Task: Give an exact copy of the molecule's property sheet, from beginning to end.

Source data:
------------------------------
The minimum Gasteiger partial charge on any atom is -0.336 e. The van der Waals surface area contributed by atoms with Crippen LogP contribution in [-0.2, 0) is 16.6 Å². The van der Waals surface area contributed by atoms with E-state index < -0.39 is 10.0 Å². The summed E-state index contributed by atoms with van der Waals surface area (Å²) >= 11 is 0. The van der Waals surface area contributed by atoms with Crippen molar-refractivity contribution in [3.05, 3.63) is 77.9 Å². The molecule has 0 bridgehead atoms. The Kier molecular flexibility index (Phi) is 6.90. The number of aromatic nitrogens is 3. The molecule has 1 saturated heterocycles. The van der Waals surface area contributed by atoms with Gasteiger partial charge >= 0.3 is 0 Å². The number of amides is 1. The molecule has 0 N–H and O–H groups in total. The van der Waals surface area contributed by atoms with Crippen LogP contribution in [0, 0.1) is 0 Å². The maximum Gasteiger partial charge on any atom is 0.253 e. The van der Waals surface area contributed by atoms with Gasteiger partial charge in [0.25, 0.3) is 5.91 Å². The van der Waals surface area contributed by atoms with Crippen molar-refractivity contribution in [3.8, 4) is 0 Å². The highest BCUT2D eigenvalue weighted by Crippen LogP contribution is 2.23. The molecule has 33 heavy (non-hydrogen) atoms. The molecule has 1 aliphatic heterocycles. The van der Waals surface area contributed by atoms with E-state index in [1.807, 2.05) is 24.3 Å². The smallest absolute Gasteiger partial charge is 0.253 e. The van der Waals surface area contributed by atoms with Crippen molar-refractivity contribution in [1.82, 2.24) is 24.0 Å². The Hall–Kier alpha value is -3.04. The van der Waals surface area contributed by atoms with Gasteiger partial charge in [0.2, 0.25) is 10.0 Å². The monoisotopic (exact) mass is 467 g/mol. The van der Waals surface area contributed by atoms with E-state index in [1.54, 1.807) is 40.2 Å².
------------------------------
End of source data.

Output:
The minimum Gasteiger partial charge on any atom is -0.336 e. The van der Waals surface area contributed by atoms with Crippen LogP contribution in [-0.2, 0) is 16.6 Å². The van der Waals surface area contributed by atoms with E-state index < -0.39 is 10.0 Å². The summed E-state index contributed by atoms with van der Waals surface area (Å²) >= 11 is 0. The van der Waals surface area contributed by atoms with Crippen molar-refractivity contribution in [3.05, 3.63) is 77.9 Å². The molecule has 0 bridgehead atoms. The Kier molecular flexibility index (Phi) is 6.90. The number of aromatic nitrogens is 3. The molecule has 1 saturated heterocycles. The van der Waals surface area contributed by atoms with Gasteiger partial charge >= 0.3 is 0 Å². The number of amides is 1. The molecule has 0 N–H and O–H groups in total. The van der Waals surface area contributed by atoms with Crippen LogP contribution in [0, 0.1) is 0 Å². The maximum Gasteiger partial charge on any atom is 0.253 e. The van der Waals surface area contributed by atoms with Gasteiger partial charge in [0.25, 0.3) is 5.91 Å². The van der Waals surface area contributed by atoms with Crippen molar-refractivity contribution in [3.8, 4) is 0 Å². The highest BCUT2D eigenvalue weighted by Crippen LogP contribution is 2.23. The molecule has 33 heavy (non-hydrogen) atoms. The molecule has 1 aliphatic heterocycles. The van der Waals surface area contributed by atoms with E-state index in [1.807, 2.05) is 24.3 Å². The smallest absolute Gasteiger partial charge is 0.253 e. The van der Waals surface area contributed by atoms with Crippen molar-refractivity contribution in [1.82, 2.24) is 24.0 Å². The Hall–Kier alpha value is -3.04. The van der Waals surface area contributed by atoms with Gasteiger partial charge in [0.2, 0.25) is 10.0 Å². The monoisotopic (exact) mass is 467 g/mol. The van der Waals surface area contributed by atoms with E-state index in [1.54, 1.807) is 40.2 Å².